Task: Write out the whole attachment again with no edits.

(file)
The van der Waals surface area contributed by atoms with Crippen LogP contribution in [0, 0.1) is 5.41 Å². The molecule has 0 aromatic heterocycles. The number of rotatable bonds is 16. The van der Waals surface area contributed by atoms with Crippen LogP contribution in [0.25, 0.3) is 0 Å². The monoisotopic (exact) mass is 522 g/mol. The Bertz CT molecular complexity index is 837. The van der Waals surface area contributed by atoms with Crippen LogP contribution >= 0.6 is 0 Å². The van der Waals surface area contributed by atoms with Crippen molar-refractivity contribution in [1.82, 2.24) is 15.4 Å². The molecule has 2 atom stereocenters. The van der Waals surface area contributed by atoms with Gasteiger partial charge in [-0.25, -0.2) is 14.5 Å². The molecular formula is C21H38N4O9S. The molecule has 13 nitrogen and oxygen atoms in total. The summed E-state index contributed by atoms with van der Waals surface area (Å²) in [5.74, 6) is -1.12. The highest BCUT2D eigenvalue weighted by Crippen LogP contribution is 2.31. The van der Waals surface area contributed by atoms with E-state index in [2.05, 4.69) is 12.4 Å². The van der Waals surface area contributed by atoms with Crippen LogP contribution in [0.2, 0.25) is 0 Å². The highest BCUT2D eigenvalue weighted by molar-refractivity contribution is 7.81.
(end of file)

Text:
The van der Waals surface area contributed by atoms with Crippen LogP contribution in [0, 0.1) is 5.41 Å². The molecule has 0 aromatic heterocycles. The number of rotatable bonds is 16. The van der Waals surface area contributed by atoms with Crippen LogP contribution in [0.25, 0.3) is 0 Å². The monoisotopic (exact) mass is 522 g/mol. The Bertz CT molecular complexity index is 837. The van der Waals surface area contributed by atoms with Crippen LogP contribution >= 0.6 is 0 Å². The van der Waals surface area contributed by atoms with Crippen molar-refractivity contribution in [1.82, 2.24) is 15.4 Å². The molecule has 2 atom stereocenters. The van der Waals surface area contributed by atoms with Gasteiger partial charge in [-0.25, -0.2) is 14.5 Å². The molecular formula is C21H38N4O9S. The molecule has 13 nitrogen and oxygen atoms in total. The summed E-state index contributed by atoms with van der Waals surface area (Å²) in [5.74, 6) is -1.12. The highest BCUT2D eigenvalue weighted by Crippen LogP contribution is 2.31. The van der Waals surface area contributed by atoms with E-state index in [2.05, 4.69) is 12.4 Å². The van der Waals surface area contributed by atoms with Crippen LogP contribution in [0.2, 0.25) is 0 Å². The highest BCUT2D eigenvalue weighted by molar-refractivity contribution is 7.81.